Hindu state… We flew to Varanasi, to the ‘holy city’ built on the banks of Ganga River. It is a depressing, oppressed and miserably poor city, but at the same time it is the place that the current MP – Mr. Modi – was elected from.
We went to Kashi Vishwanath Temple, to talk to Brahmin priests, about their vision for India.
The results were shocking.
Mr. Pandey spoke to us in front of two military sentinels guarding the entrance to the temple. He was a Brahmin priest, associated with this place of worship since his childhood:
“I am here, I am a priest, because… actually… I couldn’t get a job anywhere else. Really, no regular employment for me… And so, this is how I make a living… To me, religion is important, because it gives me some income… I like Americans, because they come here, and give us money… Somehow I sense that they feel good, giving us money… I have no idea about the developments in China, Russia or Latin America… I really don’t care.”
Mr. Shyama Prasad Sharma who also works for the temple, clarified his views:
“Latin America? BRICS? No, we don’t have time for stuff like that. We are busy here, at this temple, with business, with trade.”
What about something higher, more enlightened than that?
He walks away.
Anish is outraged:
“This is like some market place; market mentality. It is like some fish market or vegetable market, or stock market! No time for any big questions in life! This is what BJP is fighting for. Hindu state… It is exactly what the mullahs in Pakistan are trying to create in their madrasahs. A cold, religious society; the code of primitive society…”
Desperate, we approach a simple man, a vegetarian food vendor. His name is Mr. Anoop Upadhyaya and he somehow brings things into perspective:
“I voted for Modi because my parents ordered me to do it. I don’t expect much improvement from his government. If they deliver even some 25% of what they were promising us, I would be satisfied. We are always ‘Bhajpa’ (BJP)… That is what we are. We don’t think about it, don’t question it.”
We ask about BRICS.
He does not react, as if we were talking about some distant planet.
At some point I had had enough and I expressed a desire to visit some old-fashioned school to talk to teachers who were already there, teaching, before India entered the pragmatically-oblivious realm.
I was taken to Bhigan, just across the border from the capital, on the very edge of Haryana State, to a well-organized, clean and optimistic looking primary school.
I don’t know if what I saw was true or whether my friends were just being too kind to me, creating a spectacle, similar to that in the film ‘Goodbye Lenin’.
The educators and the principal – Mr. Kuldeep Singh Chavhan, as well as the history and physical education teacher – were extremely kind, knowledgeable and supportive.
We all expressed our admiration for the Soviet Union, and then we condemned Western imperialism.
“Friendship with Russia!” Screamed one of the teachers.
“Israel is the oppressor! US are behind Israel!”
Then the Principal spoke:
“We are very well aware that the US is trying to buy India through its multi-national companies!’
Then I spoke.
It all felt like a scene from a long time ago, even before I was born…
We did not hug, kiss or embrace. We did not sing. But it all felt fantastic.
A dog barked outside.
Children began leaving the school. We were still speaking.
Then I asked about BRICS.
“There is an issue,” the Principal admitted. “I am not really aware of the BRICS’s cooperation with India.”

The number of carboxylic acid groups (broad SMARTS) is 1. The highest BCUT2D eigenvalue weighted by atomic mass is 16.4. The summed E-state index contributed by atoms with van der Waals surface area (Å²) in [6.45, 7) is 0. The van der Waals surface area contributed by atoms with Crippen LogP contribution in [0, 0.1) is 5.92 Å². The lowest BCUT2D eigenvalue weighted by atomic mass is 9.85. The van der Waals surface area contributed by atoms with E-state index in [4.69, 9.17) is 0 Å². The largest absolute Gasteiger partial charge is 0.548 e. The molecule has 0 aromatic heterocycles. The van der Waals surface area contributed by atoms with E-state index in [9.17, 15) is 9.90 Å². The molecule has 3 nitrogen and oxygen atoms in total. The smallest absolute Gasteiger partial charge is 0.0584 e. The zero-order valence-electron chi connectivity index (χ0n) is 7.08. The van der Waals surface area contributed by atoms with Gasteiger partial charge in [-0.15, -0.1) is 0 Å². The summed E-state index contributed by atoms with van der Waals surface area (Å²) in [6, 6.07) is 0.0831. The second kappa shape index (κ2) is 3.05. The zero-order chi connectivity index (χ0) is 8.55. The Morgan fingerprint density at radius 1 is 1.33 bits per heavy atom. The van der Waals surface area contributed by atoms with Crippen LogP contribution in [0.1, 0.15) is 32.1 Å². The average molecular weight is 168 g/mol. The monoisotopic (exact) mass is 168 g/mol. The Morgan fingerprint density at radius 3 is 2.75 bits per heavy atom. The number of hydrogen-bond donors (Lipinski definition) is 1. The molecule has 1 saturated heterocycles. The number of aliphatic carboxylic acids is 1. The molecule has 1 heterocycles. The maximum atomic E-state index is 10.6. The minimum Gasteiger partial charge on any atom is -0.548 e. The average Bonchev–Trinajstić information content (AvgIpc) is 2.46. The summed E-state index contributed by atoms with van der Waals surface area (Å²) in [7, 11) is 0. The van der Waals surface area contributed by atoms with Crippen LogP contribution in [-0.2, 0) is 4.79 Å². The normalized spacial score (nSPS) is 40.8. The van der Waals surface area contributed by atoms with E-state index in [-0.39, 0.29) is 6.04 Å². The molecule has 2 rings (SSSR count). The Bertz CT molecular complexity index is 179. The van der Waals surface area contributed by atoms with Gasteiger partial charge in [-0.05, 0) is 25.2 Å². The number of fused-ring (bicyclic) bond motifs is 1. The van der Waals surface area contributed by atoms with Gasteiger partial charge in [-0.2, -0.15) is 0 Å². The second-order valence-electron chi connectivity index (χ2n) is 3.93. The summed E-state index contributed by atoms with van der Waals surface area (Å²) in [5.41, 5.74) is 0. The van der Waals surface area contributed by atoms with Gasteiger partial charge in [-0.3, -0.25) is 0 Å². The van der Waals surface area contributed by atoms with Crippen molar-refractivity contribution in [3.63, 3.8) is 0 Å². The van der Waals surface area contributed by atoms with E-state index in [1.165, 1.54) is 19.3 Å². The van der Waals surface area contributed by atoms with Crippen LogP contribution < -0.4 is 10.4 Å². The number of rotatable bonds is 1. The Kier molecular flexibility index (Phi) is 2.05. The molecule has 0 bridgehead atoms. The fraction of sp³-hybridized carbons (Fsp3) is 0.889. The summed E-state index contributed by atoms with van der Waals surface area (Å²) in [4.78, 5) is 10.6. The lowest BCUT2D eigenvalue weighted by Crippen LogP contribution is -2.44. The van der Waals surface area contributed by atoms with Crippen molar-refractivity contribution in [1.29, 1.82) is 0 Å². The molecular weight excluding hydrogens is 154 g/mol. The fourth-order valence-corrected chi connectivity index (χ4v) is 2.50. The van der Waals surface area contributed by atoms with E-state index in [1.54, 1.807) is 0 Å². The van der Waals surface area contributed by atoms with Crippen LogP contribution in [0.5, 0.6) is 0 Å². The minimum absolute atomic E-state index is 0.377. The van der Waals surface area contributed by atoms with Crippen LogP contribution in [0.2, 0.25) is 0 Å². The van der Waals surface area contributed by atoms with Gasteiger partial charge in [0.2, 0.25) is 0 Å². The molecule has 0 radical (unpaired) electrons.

“But…” I howled: “India is member of BRICS.”
“But Modi went to Brazil!”
“I don’t know”, said the Principal, sadly.
‘It’s better if we sing!’ I thought.
From the other geographical extreme of the country, in the poorest Dalit villages around Kanchipuram in Tamil Nadu, my dear friend Venkat (he wanted to use only his first name for this report), a Cambridge-educated Brahmin, who was so appalled by the helplessness of the poor people, that he went against all that the upper cast and the elites represent, wrote to me:
“The Indian social and political landscape hasn’t changed in years. Like the distant mirage, new governments come and go giving hope to the parched souls who are soon left out to die with still hope in their eyes!
The new middle class, thanks to the growth of IT, has often been praised and written about but this is only a small percentage although in a country of this size even such small percentages works out to be huge in numbers!
An average rural person is still struggling to make ends meet and still hoping for the “paradise’ that every politician promises! There is no time to read, think, discuss about other issues that affect the nation or the world. Cricket stars, film stars and sleazy politics fascinate conveniently Indian media, as the mass media are only concerned about TRP ratings and not about what people think and want!
So, discussions about BRICS or what happens in Syria or Iraq doesn’t really matter. Many villagers accept the stereotypes that the western media has painted. For example – the US is the land of wealth; China means cheap goods, Latin America – Che on your T-shirts and Cigars, Africa- famine and dangerous diseases, Middle East- only war!
The education system is being so commercialized that Indian youth are actually produced in large numbers, lacking even the skills that Industry wants!
Unless ‘real’ education is given to our children, we may not have a ‘thinking’ population in the future. But only if people are educated, can we hope for a greater critical mass of intellectuals who can guide the country.”
After having our boarding passes scanned at the gate and before entering the airplane, passengers had to go through three more military checkpoints! The entire state of affairs appeared to be thoroughly Kafkaesque. This confused, frustrated ‘police state’ was using its military, cops and other armed forces to intimidate and to keep at bay its own citizens. It has been doing it, for decades, in the most open and despicable way.